Position Trading!

Updated: Sep 8

We hope you are ready for another lesson delivered to you by Trading Top Ten!

Today, we discuss a long-term trading strategy that may sometimes be confused with other forms of Investing! We trust, that our introduction will shed some more light on what Position Trading is, how is it different from investing and any other trading strategies.

So What is Position Trading?

Position Trading is a strategy that focuses on the long term view, with positions being opened for an extended period. To put it simply, you are looking to identify a strong trend on a higher timeframe, such as Daily, Weekly or Monthly. Once identified trader opens a position: buy for an uptrend, sell for a downtrend. With Position Trading, you usually are not concerned about any ‘noise’ or short-term price fluctuations you may see on smaller timeframes as you will hold your position over the next few weeks, months or even years!

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Position Trading is indeed very similar to Investing. Both approaches require you to analyse the assets you are going to trade/invest and both require you to hold open positions for an extended time. When Investing your expectation is that the price of an asset you bought will appreciate over time! Unlike investing, when you are a position trader you can profit from both bullish and bearish trends (if and when identified correctly) of the assets you are trading.

What to Trade?

It should not come as a surprise that some markets are better suited for Position Trading. Generally speaking, Forex or Cryptocurrency markets are very volatile and there are other strategies, such as scalping, day or swing trading that yield better results overall.

Less volatile markets, that have strong and clear trends are the best for Position Trading. These markets include stocks, commodities and indices.

How to Position Trade?

Position Traders combine both technical and fundamental analysis when deciding on their next trade. Combining the fundamental analysis of economic conditions (such as interest rates, inflation, unemployment, etc.) with the technical indicators provides traders with a better picture of the asset they are analysing and allows them to decide on their next move!

From a technical perspective, traders tend to focus on Moving Averages, Support and Resistance Levels and, of course, Trends!

Moving Average

Position Traders consider moving averages (both simple and/or exponential), as one of the best and most powerful indicators for their analysis. The most common ones are:

● Short-term moving average - 50-day (faster reacting)

● Long Term moving average - 200-day (slower reacting)

The moving average is always looked at a higher timeframe as it usually provides the best overall picture of the current trend. Quite often, the 200-day moving average would also act as dynamic support or resistance.

The crossovers of these 2 moving averages also indicate the market trend. When the faster reacting MA (50-period) crosses above the slower reacting MA (200-period), it may indicate an upcoming bullish trend. On the other hand, if the 50-period MA crosses below the 200-period MA, it may indicate an upcoming bearish trend!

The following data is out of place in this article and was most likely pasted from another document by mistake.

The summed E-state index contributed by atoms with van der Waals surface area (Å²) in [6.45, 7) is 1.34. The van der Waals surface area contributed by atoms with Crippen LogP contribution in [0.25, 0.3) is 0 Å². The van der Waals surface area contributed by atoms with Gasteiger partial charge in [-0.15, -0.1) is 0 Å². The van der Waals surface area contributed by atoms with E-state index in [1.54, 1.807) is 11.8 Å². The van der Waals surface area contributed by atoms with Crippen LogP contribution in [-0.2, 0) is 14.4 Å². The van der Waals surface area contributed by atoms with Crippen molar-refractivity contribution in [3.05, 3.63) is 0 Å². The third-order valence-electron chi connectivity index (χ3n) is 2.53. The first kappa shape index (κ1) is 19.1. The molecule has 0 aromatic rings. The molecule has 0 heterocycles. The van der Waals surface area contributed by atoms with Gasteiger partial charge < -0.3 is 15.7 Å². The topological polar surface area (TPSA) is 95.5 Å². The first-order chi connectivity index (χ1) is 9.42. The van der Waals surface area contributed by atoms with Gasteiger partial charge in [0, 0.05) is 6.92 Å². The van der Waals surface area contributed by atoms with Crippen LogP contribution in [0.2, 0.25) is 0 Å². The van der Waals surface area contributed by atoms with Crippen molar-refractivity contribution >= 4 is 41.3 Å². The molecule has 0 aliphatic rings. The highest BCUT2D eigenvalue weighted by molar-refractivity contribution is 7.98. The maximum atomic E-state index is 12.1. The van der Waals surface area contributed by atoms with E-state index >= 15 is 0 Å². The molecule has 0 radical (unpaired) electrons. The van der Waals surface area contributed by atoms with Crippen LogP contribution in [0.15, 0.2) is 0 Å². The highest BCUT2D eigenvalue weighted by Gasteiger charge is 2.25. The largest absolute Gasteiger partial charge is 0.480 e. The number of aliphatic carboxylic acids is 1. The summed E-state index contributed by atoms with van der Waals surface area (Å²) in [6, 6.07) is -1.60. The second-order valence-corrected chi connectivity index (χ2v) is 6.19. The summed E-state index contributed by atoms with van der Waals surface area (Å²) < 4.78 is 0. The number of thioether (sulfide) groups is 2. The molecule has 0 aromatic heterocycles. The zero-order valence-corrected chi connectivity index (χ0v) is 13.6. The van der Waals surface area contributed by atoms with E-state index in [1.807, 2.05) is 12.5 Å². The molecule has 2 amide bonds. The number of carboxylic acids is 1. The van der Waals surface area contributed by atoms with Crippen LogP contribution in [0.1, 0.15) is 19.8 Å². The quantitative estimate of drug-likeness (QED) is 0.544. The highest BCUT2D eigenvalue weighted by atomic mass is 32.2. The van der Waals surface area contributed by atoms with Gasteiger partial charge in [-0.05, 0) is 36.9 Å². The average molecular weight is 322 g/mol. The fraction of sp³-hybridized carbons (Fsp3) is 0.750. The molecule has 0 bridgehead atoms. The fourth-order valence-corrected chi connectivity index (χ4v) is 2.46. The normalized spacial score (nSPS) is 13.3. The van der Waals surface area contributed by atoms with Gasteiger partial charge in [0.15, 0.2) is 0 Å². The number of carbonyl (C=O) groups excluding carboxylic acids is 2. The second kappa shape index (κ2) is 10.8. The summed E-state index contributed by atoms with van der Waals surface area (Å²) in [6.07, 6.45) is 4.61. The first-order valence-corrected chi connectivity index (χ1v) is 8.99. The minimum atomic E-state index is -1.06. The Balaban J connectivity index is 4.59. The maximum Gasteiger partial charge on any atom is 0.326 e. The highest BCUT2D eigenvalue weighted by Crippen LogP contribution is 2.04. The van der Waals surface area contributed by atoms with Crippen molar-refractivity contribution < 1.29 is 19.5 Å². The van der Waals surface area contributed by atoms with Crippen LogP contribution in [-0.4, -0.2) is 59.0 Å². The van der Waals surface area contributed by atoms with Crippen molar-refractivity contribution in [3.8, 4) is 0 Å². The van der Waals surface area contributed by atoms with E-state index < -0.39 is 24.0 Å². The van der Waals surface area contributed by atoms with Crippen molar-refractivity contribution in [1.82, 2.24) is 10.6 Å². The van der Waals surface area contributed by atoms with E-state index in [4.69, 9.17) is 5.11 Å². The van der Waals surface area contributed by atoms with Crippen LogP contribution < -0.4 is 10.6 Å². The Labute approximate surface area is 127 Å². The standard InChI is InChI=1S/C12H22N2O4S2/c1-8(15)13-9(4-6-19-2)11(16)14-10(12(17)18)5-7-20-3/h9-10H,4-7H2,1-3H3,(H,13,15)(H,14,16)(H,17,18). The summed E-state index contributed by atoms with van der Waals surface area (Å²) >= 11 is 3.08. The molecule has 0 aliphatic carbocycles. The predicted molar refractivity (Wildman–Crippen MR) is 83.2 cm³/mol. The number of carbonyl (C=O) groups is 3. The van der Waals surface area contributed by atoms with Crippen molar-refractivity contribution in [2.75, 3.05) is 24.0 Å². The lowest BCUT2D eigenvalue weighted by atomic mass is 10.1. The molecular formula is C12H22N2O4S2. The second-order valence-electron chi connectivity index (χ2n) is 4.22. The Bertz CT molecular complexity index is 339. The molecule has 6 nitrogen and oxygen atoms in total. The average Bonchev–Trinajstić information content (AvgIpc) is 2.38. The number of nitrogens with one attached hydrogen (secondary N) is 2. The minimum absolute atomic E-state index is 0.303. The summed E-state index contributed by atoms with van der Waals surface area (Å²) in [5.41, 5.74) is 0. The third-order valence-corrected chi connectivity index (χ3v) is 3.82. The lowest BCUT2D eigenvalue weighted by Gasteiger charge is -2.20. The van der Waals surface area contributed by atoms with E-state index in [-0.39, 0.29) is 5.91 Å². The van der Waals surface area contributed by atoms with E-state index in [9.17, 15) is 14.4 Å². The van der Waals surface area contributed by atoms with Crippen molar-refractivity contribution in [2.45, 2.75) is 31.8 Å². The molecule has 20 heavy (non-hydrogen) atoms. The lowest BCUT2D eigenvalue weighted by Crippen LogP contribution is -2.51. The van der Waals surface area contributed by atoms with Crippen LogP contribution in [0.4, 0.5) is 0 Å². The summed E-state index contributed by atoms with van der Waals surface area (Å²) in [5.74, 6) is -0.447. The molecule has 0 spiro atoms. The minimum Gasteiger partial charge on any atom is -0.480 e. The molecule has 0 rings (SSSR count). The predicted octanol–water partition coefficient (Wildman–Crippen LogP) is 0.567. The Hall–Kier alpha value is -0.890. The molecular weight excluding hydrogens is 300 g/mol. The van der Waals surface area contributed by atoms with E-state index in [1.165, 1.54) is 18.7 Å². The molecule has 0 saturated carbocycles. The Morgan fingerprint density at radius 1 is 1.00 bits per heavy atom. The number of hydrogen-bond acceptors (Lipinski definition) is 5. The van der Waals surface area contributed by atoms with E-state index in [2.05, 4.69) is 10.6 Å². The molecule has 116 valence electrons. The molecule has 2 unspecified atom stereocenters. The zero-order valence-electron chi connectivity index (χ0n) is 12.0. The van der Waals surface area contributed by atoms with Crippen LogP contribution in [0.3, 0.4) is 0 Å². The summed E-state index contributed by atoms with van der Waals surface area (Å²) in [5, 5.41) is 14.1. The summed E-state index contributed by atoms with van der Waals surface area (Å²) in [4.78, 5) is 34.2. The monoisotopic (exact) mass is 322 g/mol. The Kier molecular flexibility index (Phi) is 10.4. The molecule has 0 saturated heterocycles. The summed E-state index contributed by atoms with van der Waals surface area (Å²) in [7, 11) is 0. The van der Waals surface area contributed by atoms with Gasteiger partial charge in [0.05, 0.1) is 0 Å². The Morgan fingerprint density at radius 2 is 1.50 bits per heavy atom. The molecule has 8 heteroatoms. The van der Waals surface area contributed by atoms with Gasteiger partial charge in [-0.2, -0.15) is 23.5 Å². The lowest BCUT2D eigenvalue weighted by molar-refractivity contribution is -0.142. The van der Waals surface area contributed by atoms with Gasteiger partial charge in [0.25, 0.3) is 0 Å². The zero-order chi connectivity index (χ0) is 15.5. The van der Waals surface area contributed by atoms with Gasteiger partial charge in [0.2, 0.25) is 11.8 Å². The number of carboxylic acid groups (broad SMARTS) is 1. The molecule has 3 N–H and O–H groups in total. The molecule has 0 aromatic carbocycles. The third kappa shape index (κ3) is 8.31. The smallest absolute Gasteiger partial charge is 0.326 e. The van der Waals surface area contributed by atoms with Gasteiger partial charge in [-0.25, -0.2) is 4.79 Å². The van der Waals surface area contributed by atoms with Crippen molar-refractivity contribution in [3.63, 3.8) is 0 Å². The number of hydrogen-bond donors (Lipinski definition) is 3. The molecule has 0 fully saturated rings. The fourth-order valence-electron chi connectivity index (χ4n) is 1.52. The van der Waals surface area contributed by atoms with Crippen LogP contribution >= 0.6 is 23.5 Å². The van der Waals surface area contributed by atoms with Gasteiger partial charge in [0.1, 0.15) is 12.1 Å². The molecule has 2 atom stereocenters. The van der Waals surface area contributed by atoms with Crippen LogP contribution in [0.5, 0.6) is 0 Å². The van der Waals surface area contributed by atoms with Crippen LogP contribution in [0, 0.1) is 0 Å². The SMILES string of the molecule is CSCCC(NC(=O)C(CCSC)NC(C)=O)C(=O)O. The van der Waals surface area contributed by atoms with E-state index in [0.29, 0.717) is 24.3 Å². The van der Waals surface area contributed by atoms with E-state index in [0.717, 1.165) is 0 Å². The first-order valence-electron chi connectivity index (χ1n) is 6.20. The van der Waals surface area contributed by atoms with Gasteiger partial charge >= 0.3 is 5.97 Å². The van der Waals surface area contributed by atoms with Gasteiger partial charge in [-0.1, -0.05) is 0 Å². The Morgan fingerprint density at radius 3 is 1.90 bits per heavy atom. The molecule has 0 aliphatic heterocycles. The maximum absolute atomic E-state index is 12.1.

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Support/Resistance

Support and Resistance levels on higher timeframes (such as weekly or monthly) are another tool that is used by Position Traders. These levels are generally considered to be very strong. Traders may look at them when deciding on their entry/exit levels.

Position Traders expect that these historically strong levels will not be broken and would be looking to enter a buy at support levels and sell at resistance expecting a new trend to emerge.

Trend

Position Trading is all about following clear and strong trends on higher timeframes. As such, their Stop Loss levels have to be big enough to give enough room to move and cancel out all the noise the asset may experience on lower timeframes - whether it is due to weaker support/resistance levels, news releases or short-term swings.

When trend trading, you also can use a pyramid strategy to keep entering more positions and to make even further profits. Make sure to check our last lesson, where we discussed trend trading in greater detail!

Breakout Trading

Some Position Traders will also focus on trading breakouts. Traders decide to take increased risks (of fake breakouts) to enter a position early and capture the breakout! As discussed in the previous lesson, trading breakouts is very risky! Always stick to your risk management.

Pyramiding

A very common way for Position Traders to increase their profits is to open more positions in the same direction as the original trade - thus boosting the profits of the winning trades as they move in your desired direction. This is commonly known as pyramiding.

The Key to Position Trading

Position Trading is relatively straightforward as mainly focuses on trend-following strategies. However, there are certain habits or ‘secrets’ that can help you become more profitable. These include:

1. Always stick to your risk management and if you were wrong, cut your losses early but if you are right, make sure you let your winners run - this may include pyramiding.

2. If you’re new, focus on one or two markets only. Take your time to learn how to spot a trend and to better understand the fundamentals around the stock, commodity or currency pair. It’s always about quality and not quantity.

3. Use a Trailing Stop Loss (TSL) once in Profit! Remember, to leave enough ‘breathing’ space for the TSL, so you don’t close out too early and you can ride out the trend to the maximum!